Analysing the impact of enterprise resource planning systems roll-outs in multi-national companies (PDF Download Available) leanbh uk

Analysing the impact of enterprise resource planning systems roll-outs in multi-national companies

Article · December 2003with650 ReadsAbstractLarge organisations, in particular multi-national corporations, have been at the forefront of the ERP movement since its origins. They have used these highly integrated systems as a way to achieve greater levels of standardisation of business processes across sites and greater centralisation of IT resources. The most common scenario for an ERP implementation in a large multi-national firm is the phased roll-out, whereby the modules of the application are implemented in all the sites in a series of waves. A standard implementation, as designed by Headquarters, is replicated in each site. This standard implementation uses a base configuration, sometimes referred to as a template or blueprint, which cannot be deviated from in any of the sites. These monolithic implementations can be quite traumatic for individual sites where local practices, sometimes quite well established and rich in organizational learning, must be abandoned. This may lead to large scale organisational problems, which must be ironed out if the full potential of the enterprise-wide system is to be obtained. In an attempt to tease out the issues in the global implementation of ERP systems, we carried out a number of case studies at Irish manufacturing sites of multinational firms where management sought ways to defend their hard won local reputation for excellence and efficiency in the face of changes to the organisation due to a corporate ERP implementation. Our study indicates that local managers are given too little scope and time to adequately adapt the template to their site and that the risk of productivity loss is quite high, at least in the short term. We conclude that mechanisms must be put in place to better understand how to accommodate local specificities whilst enforcing the required level of standardisation.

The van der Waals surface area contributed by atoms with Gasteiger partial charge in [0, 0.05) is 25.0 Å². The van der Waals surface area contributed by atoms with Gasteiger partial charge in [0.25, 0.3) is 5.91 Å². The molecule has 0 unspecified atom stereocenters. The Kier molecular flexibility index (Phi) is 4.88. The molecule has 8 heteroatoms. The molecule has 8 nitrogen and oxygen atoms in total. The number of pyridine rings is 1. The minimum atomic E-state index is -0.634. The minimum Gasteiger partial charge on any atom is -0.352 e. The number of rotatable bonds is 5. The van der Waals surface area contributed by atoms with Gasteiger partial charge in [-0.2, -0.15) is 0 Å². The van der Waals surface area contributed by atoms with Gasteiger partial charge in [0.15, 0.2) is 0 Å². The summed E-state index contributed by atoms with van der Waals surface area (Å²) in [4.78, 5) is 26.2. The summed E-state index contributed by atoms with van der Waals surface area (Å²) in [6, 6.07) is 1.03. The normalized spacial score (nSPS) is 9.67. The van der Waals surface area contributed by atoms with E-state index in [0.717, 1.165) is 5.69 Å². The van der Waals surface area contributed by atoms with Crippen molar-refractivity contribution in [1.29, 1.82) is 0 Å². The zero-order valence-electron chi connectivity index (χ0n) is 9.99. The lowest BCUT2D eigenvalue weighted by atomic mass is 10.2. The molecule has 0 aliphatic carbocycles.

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Join for free ©Academic Conferences Limited Analysing the Impact of Enterprise Resource Planning Systems Roll-outs in Multi-National Companies Fergal Carton and Frederic Adam University College Cork, Ireland Abstract: Large organisations, in particular multi-national corporations, have been at the forefront of the ERP movement since its origins. They have used these highly integrated systems as a way to achieve greater levels of standardisation of business processes across sites and greater centralisation of IT resources. The most common scenario for an ERP implementation in a large multi-national firm is the phased roll-out, whereby the modules of the application are implemented in all the sites in a series of waves. A standard implementation, as designed by Headquarters, is replicated in each site. This standard implementation uses a base configuration, sometimes referred to as a template or blueprint, which cannot be deviated from in any of the sites. These monolithic implementations can be quite traumatic for individual sites where local practices, sometimes quite well established and rich in organizational learning, must be abandoned. This may lead to large scale organisational problems, which must be ironed out if the full potential of the enterprise-wide system is to be obtained. In an attempt to tease out the issues in the global implementation of ERP systems, we carried out a number of case studies at Irish manufacturing sites of multinational firms where management sought ways to defend their hard won local reputation for excellence and efficiency in the face of changes to the organisation due to a corporate ERP implementation. Our study indicates that local managers are given too little scope and time to adequately adapt the template to their site and that the risk of productivity loss is quite high, at least in the short term. We conclude that mechanisms must be put in place to better understand how to accommodate local specificities whilst enforcing the required level of standardisation. Keywords: ERP, Multi-national firms, IT strategy, Roll-out, IS implementation. 1. Introduction There are two schools of thought concerning the origins of ERP software (Adam and Sammon, 2004). One route to ERP came from engineering and the desire to control inventory, the other from finance and the desire to control expenditure. Closer attention to excess inventory and efficient use of raw materials led to the Material Requirements Planning (MRP) approach to planning, promoted strongly by the American Production and Inventory Control Society (APICS) during the 70’s. Orlicky (1975) has described how managers and researchers came to realise that a computer enabled the detailed application of the MRP technique by actors on the factory floor. MRP software was developed as a computerised approach for the planning of materials acquisition and production. As the use of these applications became more widespread, the software was extended allow the planning module to be updated with feedback from the execution cycle (closed loop MRP). So closed loop MRP, together with some financial modules, developed into an integrated approach to the management of manufacturing resources, termed Manufacturing Resource Planning (MRP II). In parallel, companies had been looking at methods to standardise and consolidate financial information to produce monthly operating statements and balance sheets. The reason that Finance is considered as the “first point of entry” for information systems is that this function is already standardised in terms of its data collection and analysis methods (Muller,1992). Indeed, Besson (1999) discusses how ERP implementations affect the value system in an organisation such that industrial experience, such as product knowledge, manufacturing know-how etc. is usurped by the obsession with low-level operational cost data required by “Finance’s Trojan Horse”. 2. ERP systems defined From a technical point of view, ERP systems are based on a client / server architecture providing support to integrated business processes across organisational functions. Stefanou (2000) defines ERP software as a set of customisable and highly integrative real time business application software modules sharing a common database, which support core business, production and administrative functions, such as logistics, manufacturing, sales, distribution, finance and accounting. Another definition was proposed by Sammon and Adam (2000) who have said: Electronic Journal of Information Systems Evaluation Volume 6 Issue 2 (2003) 21-32 ©Academic Conferences Limited 22 “ERP systems are integrated enterprise-wide software packages that use a modular structure to support a broad spectrum of key operational areas of the organization”. ERPs provide a transactional backbone to the organization that allows the capture of basic cost and revenue related movements of inventory. In so doing, ERP systems afford better access to management information concerning business activity, showing actual sales and cost of sales in a real-time fashion. Kalakota and Robinson (1999) stress that the popularity of ERP systems has stemmed from the fact that they appear to solve the challenges posed by portfolios of “disconnected, uncoordinated applications that have outlived their usefulness”. Holland et al. (1999a) agree, stating that one of the major reasons for the shift towards ERP packages is the need to deal with legacy systems. ERPs are designed for multi-site, multi-national companies, which require the ability to integrate business information, manage resources, accommodate diverse business practices and processes across the entire organization. Wood and Caldas (1999) found in their survey of 40 organisations having implemented ERP that the main reason to implement ERP was the need to “integrate the organizations processes and information”. Davenport (1998) stated that large companies collect, generate and store vast quantities of data which is “spread across dozens or even hundreds of separate computer systems, each housed in an individual function, business unit, region, factory or office”. These localized legacy systems have a huge impact on business productivity due to the workload of re-keying, reformatting, updating, debugging, etc. When management is relying on information from incompatible systems to make decisions, instinct becomes more important than sound business rationale. More generally, the growth in popularity of ERP systems can also be linked to an increasing business trend towards globalization, mergers and acquisitions. To be successful, a global company must be able to control and co-ordinate their various remote operating units. Accurate, real-time information provided by an ERP system has the ability to integrate the more remote subsidiaries into corporate practice because an ERP system allows the sharing of information in standard format across departments, currencies, languages and national borders. Thus, ERP systems can be used to provide a “common language” between units (Bingi et al., 1999; Horwitt, 1998). Some of the benefits achieved by companies looking to harness the tight global co-ordination afforded by ERP systems are :  Streamlining global financial and administrative processes  Global lean production model Rapid shifting of sourcing, manufacturing, and distribution functions worldwide in response to changing patterns in supply and demand or to changing local cost bases  Minimise excess manufacturing capacity Reduce component and finished goods inventory Davenport (1998) describes how Owens Corning, for example, adopted ES to replace 211 legacy systems. For the company to grow internationally, it was critical to co-ordinate order-management, financial reporting, and supply chain processes across the world. Having implemented the system and established a new global procurement organisation, the company is now able to enter into larger more advantageous international contracts for supplies. Finished goods inventory can be tracked daily, both in company warehouses and in the distribution channel, and spare parts inventory has been reduced by 50%. The company expects to save $65 million as a result of the adoption of these globally coordinated processes. 3. Difficulties in implementing ERP In order to achieve the integration of all the basic units of the business transaction, ERP systems rely on large central relational databases. This architecture represents a return to the centralised control model of the 60’s and 70’s, where access to computing resources and data was very much controlled by centralised IT departments. Therefore, ERP implementations are an inherent part of a general phenomenon of centralisation of control of large businesses back to a central corporate focal point. The resulting standardisation in business processes allows companies to treat demand and supply from a global perspective, consolidate corporate information resources under one roof, shorten execution time, lower costs in supply chains, reduce stock levels, improve on-time delivery and improve visibility Fergal Carton & Frederic Adam ©Academic Conferences Limited 23of product assortment with respect to customer demand. The technical risk associated with the ERP implementation is lower than that experienced in the development of bespoke systems (Holland et al., 1999b; Martin, 1998), but critical business-related difficulties remain (Davenport, 1998). The main implementation risks associated with ERP projects are related to change management and the business reengineering that results from switching to the ERP software’s underlying business model (Holland et al., 1999b). Unsurprisingly, the main benefits of ERP implementation are derived from solving these business problems. Thus, although sometimes seen as large information systems projects, ERP projects are in fact change management projects where basic business practice will change to align with the “best practice” as defined in the ERP business processes. Staehr, Shanks & Seddon (2004) highlight the danger of not critically examining existing business processes, quoting a logisitcs manager involved in a SAP implementation as saying “if the process was wrong, all that SAP enabled us to do is do the wrong things quicker”. On the other hand, adapting business processes to a global template does not necessarily yield the same benefits across the local subsidiaries of a multinational. Butler (2004) quotes a case where the global visibility of demand as afforded by a single instance ERP system does not take into account fluctuations in local demand (eg. high levels of inventory maintained due to local agreement with customers). Hence some plants might not compare favourably with others serving different customer groupings. ERP systems are also frequently vaunted by over-zealous vendors for contributing to competitive advantage, company performance and even shareholder value. Fundamentally however, ERP systems are simply the tools for recording and managing all costs and revenue items within the enterprise, be they associated with product, people or cash. With a structure in place to record this level of detail for an enterprise, ERP systems when implemented are notoriously weak in providing reporting adapted to the needs of the business managers. This is frequently due to the fact that the huge effort required in implementing the basic functionality left little room to look at the post go-live reporting requirements. Also, although the core system contains all the transactional information required to manage the business activity, managers can’t run reports off the live system as they impact on core system performance and therefore slow down response times for other users. Secondly, information hungry ERP systems require more data than non-integrated legacy applications, therefore extra resource is required to manage data (a process engineer complained that there was no IS support available 18 months after go-live because they were occupied with data maintenance tasks). So business managers, having implemented an ERP system to help understand the company’s cost base, margins and profitability, are still short on reports and information that will help them to measure and interpret company value. In short, they have the tools in place to manage the data generated by the different tasks and processes that make up organisational activity. This is a pre-requisite for being able to answer the question “are we doing things efficiently”. What ERP systems cannot answer, however, is “are we doing things effectively”. One of the fundamental questions in this research is whether changing the organisation to incorporate “best practice” as epitomised in ERP processes does actually impact the effectiveness or value of the business. Thus, for many organisations, the real challenge of ERP implementations is not the introduction of new systems, but the fact that they imply “instilling discipline into undisciplined organisations” (Ross, 1998). In that study, one of the firm’s Vice Presidents is quoted as saying: It is very hard for people to change from things they know well and are good at. We find that people who were most effective in the old environment were those who knew how to “beat the system”. With SAP beating the system is not good; what’s good now is discipline. These people have a lot of unlearning to do and it’s painful. Because they are modular, ERP systems allow some degree of customization (ie. selection of modules best suited to the business’s activities). However the system’s complexity makes major modifications impracticable. The very integration afforded by the interdependencies of data within the different modules of the system mean that changes in configuration can have huge knock-on affects Electronic Journal of Information Systems Evaluation Volume 6 Issue 2 (2003) 21-32 ©Academic Conferences Limited 24 throughout the system. Vendors would insist that the more customized an enterprise system becomes, apart from the time and cost impact to the project, the less able it will be to communicate seamlessly with the systems of suppliers and customers. A configuration table enables a company to tailor a particular aspect of the system to the way it chooses to do business. An organization can select, for example, the functional currency for a particular operating unit or whether it wants to recognize product revenue by geographic unit, product line or distribution channel. SAP’s R/3, for example, has more than 3,000 configuration tables. The set-up of the Accounts Receivable module of Oracle involves over 50 configuration screens. This complexity often results in extravagant costs in making any modification to the software, however minor the change may seem. 4. Impacts of ERP on the organisation Much of today’s research in the area of organisational learning and knowledge management deals with the difficulties of creating and harnessing the value inherent in employees know-how and ways of doing business. This begs the question as to why so many companies are willing to throw out what they have learned in favour of practices they know nothing about. And, when they do so, what evidence is there to suggest that companies do achieve their stated aims of improved efficiency by adopting these industry best practices? Indeed, no organisation plans to “brutalise” its personnel by implementing a Big Brother style control systems that don’t let a single expenditure go unnoticed. However, it is clear that there is little to prepare employees for the changes in the organisation of their day to day work and sources of support. Davenport (1998) showed the paradoxical impact of ERP on companys’ organisation and culture. On the one hand, by providing universal, real-time access to operating and financial data, ERPs allow companies to streamline their management structures, creating flatter, more flexible, and more democratic organisations. On the other hand they also involve the centralisation of control over information and the standardisation of processes, which are qualities more consistent with hierarchical, command and control organisations with uniform cultures. From a business perspective, information that was tracked manually or not at all will now have to be recorded religiously in the system in order for automatic triggers to process transactions and move on to the next stage in the process. A de-humanising element is present where information demands now come from the system rather than a colleague. The give and take of corporate relationships is replaced by the all ungrateful and information hungry system. Davenport (1998) asks, for a multinational, how much uniformity should exist in the way it does business in different regions or countries? For most companies, differences in regional markets remain so profound that strict process uniformity may actually be counterproductive. Companies must remain flexible and allow regional units to tailor their operations to local customer requirements and regulatory structures. Davenport recommends a type of federalist systems where different versions of the same system are rolled out to each regional unit, e.g. Monsanto, Hewlett-Packard and Nescafe have found this approach successful. This raises its own problems for the company, i.e. deciding on what aspects of the system need to uniform and what aspects can be allowed to vary (Horwitt 1998). In Europe, ERP projects are more complex than in North America, because of diverse national cultures, which influence organisational culture and make successful implementations of multinational ERP solutions difficult. Thus, failure to adapt packages to fit the national culture leads to projects, which are expensive and late (Krumbholz 2001). Also, users can no longer hide behind their mistakes (Staehr, Shanks, Seddon, 2004), forcing new visibility and accountability. Thus, multi-nationals face a choice between using their ERP as a standardisation tool or preserving (rather tolerating) some degree of local independence in software terms (Davenport, 1998). Most local subsidiaries do not have a say in the decision to implement ERP, so it is usual that the global solution lacks some capability to deal with the local requirements. This notion of global vs. local requirements is a recurring theme in the research. Our study seeks to understand the essential trade-off of centralised control against local autonomy, and what this means for the competitive advantage of the local organisation. Fergal Carton & Frederic Adam ©Academic Conferences Limited 25Ward & Griffiths (1996) look at the models that have been used to present these conflicting forces of control and flexibility (in the context of IS planning), and within which organisations must attempt to steer the best path. They discuss various approaches to IT planning, including the Infusion / Diffusion model proposed by Sullivan (1985). Using this model, which was intended to demonstrate the different approaches to IT planning, we can depict the evolution of the use of information systems in the organisation. In particular, ERP systems may be depicted as a function of the drive to integrate ever greater business functionality and the drive to control the means of delivery of this functionality. High “Opportunistic” “Complex” “Backbone”“Traditional”Low High Infusion degree of dependence ofthe business on IS/ITDiffusion degree ofdecentralisation ofIS/IT control in the organisationInternal Organisational Pressures demanding further distribution of IS/IT control organisationExternal Competitive Pressures increasing the criticality of IS/IT tothe businessERP Figure 1: Environments of IS / IT planning (Sullivan, 1985) in Ward & Griffiths (1996) Firstly, infusion is the degree to which an organisation becomes dependent on IS/IT to carry out its core operations and manage the business. Diffusion, on the other hand, is defined as the degree to which IT has become dispersed throughout the organisation and decisions concerning its use are decentralised. These axes reflect the “opposing” forces of automation in industry : 1. creating advantage from tools by working with them close to the point of application (possibly inventing new and unforeseen uses of tools depending on immediate business need) : this emphasises the notion of effectiveness 2. keeping control of resources and skills so that the benefits of automation can be shared throughout the organisation : this emphasises the notion of efficiency ERP is considered low diffusion because it is by nature a centralising force in the organisation, often chosen to consolidate disparate legacy systems and standardise across variations in business practice. It is high infusion because it has the effect of spreading the threads of integration across the business functions. The model is useful as it allows us to portray the balance between the 2 elements of any business process automation, the organisation (real) and the information (virtual). Humphries & Jimenez (2003) adds to this a third dimension, which is how real-time the information needs to be, arguing that the requirement to operate the virtual enterprise at, or near, real-time will continue to grow. 5. Research design The objective of this research is to examine the positive and negative effects of ERP implementations on multi-national subsidiaries, and how organisations can plan to protect local competitive advantage from the “steam-rolling” effect of adopting standard business processes. The first question concerns gaining an understanding of how multi-national subsidiaries see themselves in the corporate context, and how they formulate and defend their own unique competitive advantages in the global organisation. The second question concerns the impact that ERP implementations have on this unique competitive advantage. Electronic Journal of Information Systems Evaluation Volume 6 Issue 2 (2003) 21-32 ©Academic Conferences Limited 26 The third question looks at the impact of ERP implementations on the local organisation. ERP systems change the tools people use to do their jobs, their responsibilities and the relationships with colleagues. This study seeks to demonstrate the longer term effect of implementing ERP on the company. Following the concept of “purposeful selection” as described by Patton (1990), we selected a number of “information rich” cases for in-depth study. Our sample was based on satisfaction of a certain number of criteria, including: access, size, organisation of IT, nature of activity, multi-national, stage in ERP implementation process and penetration of ERP modules. Thus the organisations we studied are multi-national companies in manufacturing sectors. As it turned out, all have implemented or are in the process of implementing SAP. As subsidiaries of major multi-nationals they have local IS departments who are responsible for the maintenance, delivery and support of non-ERP applications and interfaces. They also have overall responsibility for local infrastructure and desktop issues. Shang and Seddon (2000) argue that it is not meaningful to talk of benefits of IT systems without identifying the stakeholder group in whose interest the benefits are being judged. In this study we focused on the end-user in a local subsidiary, be they at the transaction level (operational) or at the reporting level (management). The resulting research questions can be summarised as follows: •How do multinational subsidiaries identify and cultivate unique competitive advantage (value) in a global organisation? •What impact (negative or positive) has the implementation of a global single instance enterprise solution on the value of the local subsidiary? •How has the implementation and day to day running of an ERP system changed the local company’s organisation, its way of working and the relationships (both local and with other parts of the global organisation)?Our research was based on 4 case studies carried out in manufacturing companies at different stages in their ERP implementation lifecycles :  a leading pharmaceutical company engaged in primary manufacturing (active ingredients manufactured and shipped to “secondary” tabletting customers), at the pre-implementation stage with a global SAP project  an international subsidiary of a leading high-tech manufacturer of computer equipment (one of 3 manufacturing plants worldwide, with responsibility for financial services for all countries outside the US), 2 years after go-live on a global Oracle system  a manufacturing subsidiary of a leading pharmaceutical company, still in the process of adding functionality to a mature SAP implementation  the Irish site of a US based supplier of electronic devices 6. Findings 6.1 Longitudinal case study In the first of the case studies quoted above, an interpretive / longitudinal case study approach was taken. Information was gathered via questionnaires and face-to-face interviews with the project team. The first questionnaire (concerning the objectives, benefits and project team organisation) was distributed to all team members during April 2003. Because our access to this site was excellent, in this case study, we were able to ask key Project personnel some questions on the expected level of impact on the business. The results are presented in Table 1. Taking the same basic format, but using some of the information gathered during the first survey, the second questionnaire was distributed to team leaders during May 2003. Questions centred on the key outstanding issues as the design was being locked down. Known or proposed workarounds for these outstanding issues were discussed. Areas where SAP functionality would improve the business process were also highlighted. This stage also involved interviews with the local Information Systems team. The researchers also attended Gap analysis workshops facilitated by the global roll-out team, where the team formally presented perceived gaps and impacts to the business. Workshops for Planning, Production and IS were attended. ©Academic Conferences Limited Table 1: Impact Matrix for ERP project in the first of our sites LEVEL OF IMPACT Core Competency/Area of Excellence HIGH MEDIUM LOW P N P N P N Customer Responsiveness 3 4 3 Medium to high positive/medium negative Innovation, New Product Introduction (NPI) 3 2 3 3 Medium to low positive/low negative ‘CAN DO’ Attitude 1 2 1 1 3 2 Low positive/high to low negative R&D 1 1 2 1 4 2 Low to medium positive/low negative Implementation of New Processes/Technologies 4 1 2 3 Medium positive/low negative Manufacturing Knowledge and Ability 2 4 4 1 Low to medium positive Project Delivery Track Record/Proven Performance 1 4 2 3 2 Medium to low positive Highly Efficient and Flexible Operation/Quality 1 5 2 1 2 Medium positive/medium to low negative Other (please specify) Inspection Readiness 1 High positive Quality 2 High positive In addition to these ques dtleaigv. uggs schuhetionnaires, one-to-one interviews were carried out with business process leads during the design phases of the project from May through to July. These interviews were aimed at gaining an understanding of outstanding issues in each of the process areas. A key observation on the results in Table 1 is the spread across positive / negative attitudes, one could have expected more consensus. There may be good reasons for this divergence. Different processes are subject to different levels of change in a large integration project of this sort. In this ERP project, there was a subtle change in the team’s motivation (which coincided with the first chance to get some hands-on experience with the application modules), moving from an attitude of this being a “necessary evil” to one where team members begin to feel “this isn’t so bad, in fact there’s some good functionality here”. It is vital for the team to make this transition, the risk being that if they don’t, users out in the organisation, with much less exposure to the new functionality than the global roll-out team, will not make it either. As “ambassadors” for the new system, their own commitment will directly influence that of the business in general. 6.2 Post-implementation study The other three case studies, both post-implementation, were interview based. Key personnel in the manufacturing, finance and information systems functions were interviewed to solicit feedback on the impacts of the move to a global single instance ERP system. Face to face interviews and questionnaires were used. Based on our observations, subsidiaries of multi-national companies that are implementing a global ERP solution frequently find themselves in a position where the changes are imposed rather than designed. There are specific changes to the local business functions (steep learning curve on new business processes, more dependent on corporate resources, less authority to introduce local process changes, loss of ownership of data). There are equally quite dramatic changes to the role of the local information systems support function, who have usually lost control of the hardware and software resources used in satisfying user demand. Furthermore, they have often seen their responsibilities dramatically narrowed down to data maintenance and desktop support duties. The following sections contain a catalogue of the problems we have observed at the sites we visited. 6.2.1 Problems with data entry into the ERP package One of the first changes to the organisation imposed by integrated ERP systems is that they push the responsibility for data correctness and completeness back to the point of entry. A sales rep taking an order on behalf of a customer is driven by the desire to see the order processed as quickly as possible so that the revenue can be recognised and commission payments made. This can represent a significant cultural change in organisations where the sales function is used to much more freedom in the manner in which orders are recorded, often with a sales administration function doing the clean-up of the order behind the scenes. The net effect can be a sudden increase in data entry for the sales function. A multi-national high-tech manufacturer admitted from the start of their implementation project that they were going to suffer a 10% increase in workload in the Sales Admin function. Given the goal of making processes more efficient, it Electronic Journal of Information Systems Evaluation Volume 6 Issue 2 (2003) 21-32 ©Academic Conferences Limited 28 may be difficult to convince sales of the benefit to them of providing more accurate information at the outset, which ostensibly only benefits others further along the revenue cycle. In the high-tech manufacturing site we visited, one of the driving forces in implementing an ERP solution was the ability to execute customer orders as the business grew (scalability). However, use of the new sales order functionality implied a heavier workload on Order Entry (more screens, each with more fields) than previously on legacy systems. Therefore a change to the organisation would be required before any net benefit could be derived. In the Pharmaceutical subsidiary, extra data entry staff are required to input Purchase Orders (created in SAP) into the Fixed Assets module of SAP. The presumed goal of integration was not achieved in this case and this does not seem to have been anticipated until it was time to go live. 6.2.2 Loss of Productivity The biggest single concern of management at another pharmaceutical manufacturing site we visited was how to maintain its hard won reputation for excellence and efficiency (eg. number of shop-floor technicians employed per compound manufactured) in the face of expected changes to the organisation due to a corporate ERP implementation. This organization rates its customer responsiveness as its top core competence, proud of its ability to deliver 98% of customer orders within pre-set lead times. It achieves this today in some cases by being able to “express” deliver unplanned orders from customers, even to the extent of turning around an order within one working day. Managers’ concerns arise from the news of a sister site in the previous stage of the global roll out, which went live at the beginning of 2003 and is still (9 months later) struggling to recover from the drastic reduction in its on-time customer delivery rate from 92% to 64%. In the procurement cycle, pushing the responsibility for correctness of data and approval back to its source (any creating or approving a purchase) also has significant organisational impact, and one that no amount of training can prepare the company for. In another company we visited, managers baulked when the head of international finance, responsible for several billion dollars worth of revenue, was inundated with hundreds of purchase requisitions after go-live. The team in charge of the purchase approval hierarchy, which had spent months trying to get the users to co-operate in configuring approval levels, suddenly got a lot of close co-operation when it was too late to make substantial changes without reworks to the software configuration. 6.2.3 Aiming ERP at a moving target A high-tech company implementing a single instance global Oracle system found that the business needs (or core value) of fast execution changed during the 24 months it took to implement. Initially chosen because of its “scalability”, that is its ability to grow and expand with the rapidly growing demand for products, the ERP solution was replacing creaking legacy systems which were barely able to cope with each new quarter end. By the time the system was going live, the demand for products had dropped dramatically, and the business value was no longer geared towards execution of orders, rather it was getting the orders in the first place. Thus, ERP projects can also fail because they try to match the stable and monolithic functionality of the ERP package to the moving target of the challenges facing the organisation. 6.2.4 Changes to routinised processes towards less flexibility The discipline imposed by the system can again introduce strain in processes where there may have been greater flexibility in the past. Staff shipping product are not responsible for the accuracy of the configurations in finished goods compared to the sales orders to be fulfilled, but they will feel the pressure most acutely if the system is preventing them from shipping product with what they would feel to be marginal differences with the sales order. Even the simple fact of working off a single global customer database can create problems for subsidiaries with different local practices. Global customers may have complex legal structures with different legal entities in different countries, albeit rolling up under the one parent company from a financial perspective. What is an acceptable bill-to address for a customer in the US may not be acceptable in Japan. One manufacturing company found 40 occurrences of the same customer name in their legacy systems. While this was acceptable as long as each country knew from experience which customer number corresponded to the active one, this is not transferable to a global system, which will Fergal Carton & Frederic Adam ©Academic Conferences Limited 29change all customer codes and refuse duplicates. Certainly an ERP system will impose discipline in terms of working with global data sources, but this discipline is often perceived as a loss of flexibility and lack of adaptability. Many ERP systems require that all inventory movements on the floor be associated with work orders, such that inventory gets consumed as the work progresses. In the high tech manufacturing company we visited, the in-house production model didn’t match this concept for 2 main reasons:  The starts plan for products are not work orders in that they do not yet relate to a specific sales order. Instead they are a best guess for finished goods requirements at quarter end. This is a build to stock scenario.  Components that are “consumed” at the beginning of testing may well be returned to inventory when a product is “de-configured” for allocation to a specific sales order For this reason, a workaround involving the definition of Standard Starts Configurations (as work orders) was created. These standard configurations allowed inventory to be consumed / returned, but do not form the basis of a match with a sales order. 6.2.5 Customisation The multinational high-tech company we visited was quoted a $1m modification budget for a customization to the system to allow lines to be shipped from a sales order independently of each other. In some cases, these small, but prohibitively expensive changes matter a lot for the proper operation of the firm. A pharmaceutical site we visited found that the automatic determination of batches from the warehouse to satisfy process orders precludes them from making any changes to batch weights as the process orders progress through manufacturing, a simple facility of their legacy system that they had been using routinely for years. Most ERP systems operate user representation groups (eg. Oracle Application User Group, Saphire group for SAP users) so that required modifications and enhancements can be channeled back into the application in new releases and “patches”. These enhancements are released on an irregular basis, and are subject to the vendors view of the “marketability” of the updates. This means that a company with an unusual process requirement may not be able to generate any interest in their customization because few other users have he same requirement. The same is doubly true for a local subsidiary of a multi-national relying on centralised IS support for systems modifications. An Italian subsidiary of a high-tech multi-national, for example, had to wait 18 months before the IS department would look at a VAT report (the report took a matter of days to develop, test and implement), simply because the requirement was not perceived as global. So ERP customers can end-up caught in a quandary of :  no choice in the selection of the software solution (based on global requirements)  huge commitment to the ERP project in terms of power users, training and cutover (particularly in smaller subsidiaries where fewer users handle more tasks)  implementation support which rarely takes into account local user constraints (eg. language)  no capacity for customizing the software (only vanilla ERP functionality used)  no support for local reporting requirements if they do not benefit the global organization  no local support as the solution has been built, designed and is run by a centralized core team  no support for interfacing from the ERP solution to local systems The typical scenario in these instances is that the local user falls back to downloading information from the ERP system, and uses local applications to solve transactional or reporting needs (severely damaging the integrity of the entire solution). In the Italian subsidiary of a high-tech manufacturer, the ability to produce invoices dated with the customer delivery date (instead of the product ship date) was taken away by the implementation of the ERP system, and no alternative proposed. Although from a corporate perspective the stated objective of implementing ERP to shorten the financial close period to 2 days has been achieved, for at least one subsidiary this has meant the loss of the ability to automatically invoice customers. The workaround has been to put a hold on the invoice generated by the system, make the date change modification to the system generated output, and then release it. Electronic Journal of Information Systems Evaluation Volume 6 Issue 2 (2003) 21-32 ©Academic Conferences Limited 30 This example illustrates the situation where the further users are (physically or hierarchically) from the central solution, the less likely they are to derive benefit from the application. A Financial Director for the same company, referring to the fact that modification requests tend to be met with a barrage of bureaucracy, except if they came from the headquarters themselves, said “It’s still a question of location, location, location”. 7. Conclusion The research study presented in this paper is on-going and we are only able to put forward preliminary findings at this stage. However, the observations we made in the four sites we visited lead us to believe that there is a great need for multi-national companies to be more cautious before they embark on multi-million, multi-year, multi-phase roll out implementation of enterprise-wide software packages. The positive arguments of the vendors are well known and well understood. However, it is not certain whether the reality of ERP implementations that steam-rolled local knowledge and local practices has yielded such tangible business benefits in real terms. Affording the illusion of greater control over large corporations to managers at head quarters can come at a high price if it dissolves the fragile fabric of an organisation’s competitive advantage in the process. The typical scenario of the roll-out, whereby all sites are asked to implement the common template within a prescribed time frame, may be appealing to managers in head office, but it is actually a nightmare for local managers. Typically, long hours have gone into fine-tuning their local knowledge and building this experience into their way of doing business. Applying the template may mean steamrolling these unique processes and jeopardise efficiency gains accumulated over time. An even more perverse effect of such implementation stems from the perception of many local managers in multinationals that they are not competing against other firms, either in the area or abroad, but against sister sites of their own firm who are engaged in the same activities. This perception is often well founded, in the case of one of the companies researched, where 20 or 30 manufacturing sites were reduced to less than 10 key sites worldwide over a period of a few years. In this game of local survival, it is the performance and productivity of each site that enables managers to make a case for their site’s unique contribution. The roll-out of ERP wreaks havoc in local organisations and may, at least in the medium term, change the balance of power between sites. From our point of view as researchers, it is difficult to see how this upheaval can be beneficial to either local sites or the global corporation. As we complete our case studies, we will be able to make specific suggestions for the development of more reliable models for creating the global implementation template for large scale ERP projects. This can be used both to guide further research in enterprise-wide systems and to inform the practice of implementing such systems in multi-national firms. References Adam and Sammon (2004) “Towards a Model for Investigating Non-Decision Making” in The Enterprise Resource Planning Era: Lessons Learned and Issues for the Future, Chapter XI, Idea Publishing Group, Hershey, PA USA. Bingi, P., Sharma, M. and Godla, J. (1999) Critical Issues Affecting an ERP Implementation, Information Systems Management, Summer 1999, 7-14. Besson, P. (1999) Les ERP a l’epreuve de l’organisation, Systemes d’Information et de Management, No. 4, Vol 4. Butler, T. (2004) Examining the influence of ERP systems on firm-specific knowledge assets and capabilities, in Adam and Sammon (Eds) The Enterprise Resource Planning Decade: Lessons Learned And Issues For The Future, IPG, Hershey: PA. Davenport, T. (1998) Putting the Enterprise into the Enterprise System, Harvard Business Review, July/August, 121-131. Holland, CP, Light, B and Gibson, N, (1999 - a), “A Critical Success Factors Model for Enterprise Resource Planning Implementation”, Proceedings of the 7th European Conference on Information Systems, Copenhagen Business School, 273-287. Holland, C., Light, B. and Kawalek, (1999 - b) P. “Beyond ERP Systems: innovative strategies fro competitive advantage, Proceedings of the 7th European Conference on Information Systems, Copenhagen, Denmark. Horwitt, E (1998) Enduring a global rollout - and living to tell about it, Computerworld, March 1998. Fergal Carton & Frederic Adam ©Academic Conferences Limited 31Humphries T, and Jimenez M, 2003. ERP Scenario. In proceedings of Software Infrastructure track at Gartner Symposium ITXPO, Florence, Italy. 10-12 March. Kalatoka, R. and Robinson,M., (1999) “E-Business – Roadmap to Success”, Addison-Wesley, Reading, MA. Krumbholz, M., Galliers, J., Coulianos, N. and Maiden, N.A.M. (2000), Implementing Enterprise Resource Planning packages in different corporate and national cultures,